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The 2018 Game Awards Show Best Feature: Global Gaming Citizens

Last night’s Game Awards had a lot of things going on. Many awards, reveals, performances, and so forth throughout those few hours. Now, among the big show there was something else. Something that may have missed the attention of many viewers. The Global Gaming Citizens.

It begin with host, Geoff Keighly’s introduction of the inspirational stories. Hosted by Facebook Gaming, they shined a light on amazing individuals improving the world in their own way through video games. So we take a look at the impacts being made by Steven Spohn, Sadia Bashir, and Lual Mayen.

The first was Steven Spohn COO of Able Gamers. Able Gamers, founded in 2004, mission statement is to provide aid to anyone with physical and cognitive disabilities to have fun and play video games.

Steven begins his story where he mentions quite simply, he wants to help others play games. He then shares how in his youth, due to being disabled it was assumed his time would be short on Earth. However, this definitely wasn’t the case. Staying true to the mission of Able Gamers, Steven expresses that being disabled isn’t a stop or period in a person’s life. People are still highly capable, with him being an example.

We can enable people to use technology to reach out to the world that is otherwise inaccessbile. To have a greater quality of life — Steven Spohn

Next was Sadia Bashir, founder of PixelArt Games Academy (PGA). PGA is Pakistan’s first training academy for video games development, game design, game art, and animation.

Sadia’s story involved her sharing some of the difficulties she had with pursing a career with video games. For example, growing up and not seeing many women within tech spaces. As well as gaining the education, the exposure, and the visibility of your work. These are crucial fundamentals that many creative professions have in common. They are often a source of frustration as well.

You can’t be unless you can’t see — Sadia Bashir

With these words she elaborates on what is PGA and what it means to her as a mentor. It’s a resource, opportunity, and support system. They inspire creatives in Pakistan to pursue their gaming aspirations. To help make their ideas become real and to help expose their creative works to the world.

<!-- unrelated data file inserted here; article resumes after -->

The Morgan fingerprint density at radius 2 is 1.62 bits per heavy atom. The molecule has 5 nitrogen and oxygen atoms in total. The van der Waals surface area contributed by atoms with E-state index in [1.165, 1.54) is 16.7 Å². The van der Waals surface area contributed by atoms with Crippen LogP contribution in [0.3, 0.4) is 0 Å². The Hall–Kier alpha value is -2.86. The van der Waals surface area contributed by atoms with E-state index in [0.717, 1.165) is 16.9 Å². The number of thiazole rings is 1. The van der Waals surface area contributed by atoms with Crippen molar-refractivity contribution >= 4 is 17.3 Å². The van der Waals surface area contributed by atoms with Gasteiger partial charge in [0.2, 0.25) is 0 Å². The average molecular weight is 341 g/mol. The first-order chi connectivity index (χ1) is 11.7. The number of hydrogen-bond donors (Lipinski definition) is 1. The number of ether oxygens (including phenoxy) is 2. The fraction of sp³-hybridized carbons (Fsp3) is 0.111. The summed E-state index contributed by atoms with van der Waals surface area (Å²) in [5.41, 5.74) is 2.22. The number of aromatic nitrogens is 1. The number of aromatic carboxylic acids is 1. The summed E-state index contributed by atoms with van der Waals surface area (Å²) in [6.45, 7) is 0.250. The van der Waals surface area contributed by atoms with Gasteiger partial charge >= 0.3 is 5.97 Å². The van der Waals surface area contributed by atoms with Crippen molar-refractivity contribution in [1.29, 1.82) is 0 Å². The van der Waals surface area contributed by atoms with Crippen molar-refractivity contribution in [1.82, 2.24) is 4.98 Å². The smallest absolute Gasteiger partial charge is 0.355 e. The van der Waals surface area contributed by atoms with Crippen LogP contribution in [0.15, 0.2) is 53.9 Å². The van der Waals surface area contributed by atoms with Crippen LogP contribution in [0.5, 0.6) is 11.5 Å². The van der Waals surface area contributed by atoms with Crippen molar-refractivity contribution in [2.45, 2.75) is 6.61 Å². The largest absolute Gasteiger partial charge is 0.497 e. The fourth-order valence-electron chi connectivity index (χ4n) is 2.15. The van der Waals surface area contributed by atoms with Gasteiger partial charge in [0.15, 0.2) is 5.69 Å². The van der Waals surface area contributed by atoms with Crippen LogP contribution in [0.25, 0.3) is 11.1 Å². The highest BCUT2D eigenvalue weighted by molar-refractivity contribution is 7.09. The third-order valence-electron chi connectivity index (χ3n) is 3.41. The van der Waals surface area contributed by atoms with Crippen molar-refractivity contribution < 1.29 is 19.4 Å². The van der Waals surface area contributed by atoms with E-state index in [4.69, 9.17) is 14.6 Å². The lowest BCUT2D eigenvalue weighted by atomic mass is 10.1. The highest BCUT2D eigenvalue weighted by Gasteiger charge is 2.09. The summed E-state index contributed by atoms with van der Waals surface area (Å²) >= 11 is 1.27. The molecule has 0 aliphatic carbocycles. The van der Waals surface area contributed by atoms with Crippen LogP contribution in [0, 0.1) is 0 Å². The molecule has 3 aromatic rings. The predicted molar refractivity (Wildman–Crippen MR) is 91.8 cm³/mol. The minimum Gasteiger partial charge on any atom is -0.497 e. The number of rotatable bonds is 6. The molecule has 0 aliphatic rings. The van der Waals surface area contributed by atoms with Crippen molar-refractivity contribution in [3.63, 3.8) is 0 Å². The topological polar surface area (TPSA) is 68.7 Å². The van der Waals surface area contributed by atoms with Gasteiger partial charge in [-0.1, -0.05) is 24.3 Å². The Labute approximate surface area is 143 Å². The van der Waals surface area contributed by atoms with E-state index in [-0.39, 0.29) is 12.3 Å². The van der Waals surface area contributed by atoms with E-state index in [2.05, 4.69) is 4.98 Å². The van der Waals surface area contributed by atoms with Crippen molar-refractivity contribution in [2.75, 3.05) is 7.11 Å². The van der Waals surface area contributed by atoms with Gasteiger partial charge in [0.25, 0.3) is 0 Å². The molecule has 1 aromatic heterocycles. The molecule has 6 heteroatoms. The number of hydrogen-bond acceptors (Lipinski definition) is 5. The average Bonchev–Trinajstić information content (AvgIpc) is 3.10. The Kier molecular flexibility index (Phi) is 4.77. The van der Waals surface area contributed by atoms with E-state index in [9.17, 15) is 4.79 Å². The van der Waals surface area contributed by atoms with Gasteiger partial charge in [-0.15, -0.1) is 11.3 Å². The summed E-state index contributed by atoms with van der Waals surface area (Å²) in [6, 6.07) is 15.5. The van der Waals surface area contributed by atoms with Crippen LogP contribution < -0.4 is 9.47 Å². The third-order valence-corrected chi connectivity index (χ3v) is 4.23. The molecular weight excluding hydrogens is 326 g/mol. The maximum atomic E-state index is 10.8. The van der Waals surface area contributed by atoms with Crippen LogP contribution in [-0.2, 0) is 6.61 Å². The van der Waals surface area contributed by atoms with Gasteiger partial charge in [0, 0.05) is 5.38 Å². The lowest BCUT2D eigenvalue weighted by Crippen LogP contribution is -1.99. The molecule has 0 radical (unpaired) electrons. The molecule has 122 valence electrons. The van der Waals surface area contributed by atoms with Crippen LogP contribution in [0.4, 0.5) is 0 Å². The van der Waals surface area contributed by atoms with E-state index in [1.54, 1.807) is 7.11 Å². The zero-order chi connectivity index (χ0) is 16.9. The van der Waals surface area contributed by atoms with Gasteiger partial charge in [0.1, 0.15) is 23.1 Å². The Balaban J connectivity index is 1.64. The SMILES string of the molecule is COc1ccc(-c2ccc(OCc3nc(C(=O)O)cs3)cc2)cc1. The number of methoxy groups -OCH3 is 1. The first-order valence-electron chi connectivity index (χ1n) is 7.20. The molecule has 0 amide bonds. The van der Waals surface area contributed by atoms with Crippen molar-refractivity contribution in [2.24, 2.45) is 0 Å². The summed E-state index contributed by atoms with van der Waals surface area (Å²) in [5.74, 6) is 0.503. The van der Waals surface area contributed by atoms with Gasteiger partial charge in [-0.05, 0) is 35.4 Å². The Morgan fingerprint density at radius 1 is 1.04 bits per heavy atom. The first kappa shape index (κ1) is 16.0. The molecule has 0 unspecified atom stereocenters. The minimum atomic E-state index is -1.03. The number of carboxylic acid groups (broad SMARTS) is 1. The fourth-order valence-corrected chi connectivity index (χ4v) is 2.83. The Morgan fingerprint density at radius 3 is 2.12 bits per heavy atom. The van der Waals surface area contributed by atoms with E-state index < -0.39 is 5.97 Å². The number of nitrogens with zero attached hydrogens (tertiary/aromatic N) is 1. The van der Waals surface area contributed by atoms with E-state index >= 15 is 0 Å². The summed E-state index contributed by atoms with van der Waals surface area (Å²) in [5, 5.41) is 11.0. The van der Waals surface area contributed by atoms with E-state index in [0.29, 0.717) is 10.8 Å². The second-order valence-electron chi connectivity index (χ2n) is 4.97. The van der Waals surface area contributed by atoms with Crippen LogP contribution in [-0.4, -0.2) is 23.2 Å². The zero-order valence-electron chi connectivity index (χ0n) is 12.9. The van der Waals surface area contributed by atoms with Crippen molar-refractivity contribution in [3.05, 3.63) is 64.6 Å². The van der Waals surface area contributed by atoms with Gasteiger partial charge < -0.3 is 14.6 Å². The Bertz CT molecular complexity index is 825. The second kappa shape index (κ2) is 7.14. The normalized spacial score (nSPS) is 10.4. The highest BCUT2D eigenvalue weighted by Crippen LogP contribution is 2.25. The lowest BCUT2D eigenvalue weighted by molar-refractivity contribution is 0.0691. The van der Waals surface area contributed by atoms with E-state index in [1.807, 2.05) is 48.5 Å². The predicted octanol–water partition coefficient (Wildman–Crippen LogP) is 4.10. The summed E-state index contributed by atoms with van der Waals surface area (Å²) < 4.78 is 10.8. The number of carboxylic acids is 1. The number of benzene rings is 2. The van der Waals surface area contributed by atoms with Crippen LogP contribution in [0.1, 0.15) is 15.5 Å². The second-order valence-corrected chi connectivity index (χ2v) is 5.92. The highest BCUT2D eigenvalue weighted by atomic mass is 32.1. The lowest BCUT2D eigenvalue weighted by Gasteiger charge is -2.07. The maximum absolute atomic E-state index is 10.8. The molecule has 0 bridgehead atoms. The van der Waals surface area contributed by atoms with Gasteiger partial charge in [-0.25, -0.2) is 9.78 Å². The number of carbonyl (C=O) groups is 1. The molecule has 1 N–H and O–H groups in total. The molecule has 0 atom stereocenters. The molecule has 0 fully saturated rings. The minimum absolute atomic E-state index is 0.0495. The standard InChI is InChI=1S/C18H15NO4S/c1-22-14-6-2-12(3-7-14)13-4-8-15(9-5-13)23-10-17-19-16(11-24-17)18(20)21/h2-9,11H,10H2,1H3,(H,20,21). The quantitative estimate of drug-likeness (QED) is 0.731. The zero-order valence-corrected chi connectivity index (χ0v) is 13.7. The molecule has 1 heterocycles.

Lastly, and certainly not least, we have Lual Mayen, CEO/Founder of Junub Games. He is, among many things, a developer who grew up living in South Sudan as a refugee. With his personal story, he shares that life in his youth was often a question of what will tomorrow bring and what’s next.

His outlook on life changed thanks to his mother. After giving him a computer Lual was inspired. With this inspiration he set out to change the mindset of the youth. This is no easy task as he explains, as 73% of South Sudan is under the age of 30 and are more familiar with times of war. However, Lual wants to change that. As a self-taught developer, he created Salaam to promote the message of peace.

I have the passion and capability to change the world and make a difference — Lual Mayen

Going forward he wants to keep making games about peace and to bring people together.

Personally speaking, I like to think I’m well informed and connected. Yet, you can miss out on some great things happening. Which is why Facebook Gaming sponsored The Global Gaming Citizens. To help us be aware these incredible folks.

These were three people that are helping make the landscape of games more diverse and inclusive. Becoming a fan of all three was my biggest take away from last night. I look forward to what they all do next.

Written by

I bat for PoCs, marginalized, equality, inclusion & geekdom. I'm warming the bench until coach subs me in.

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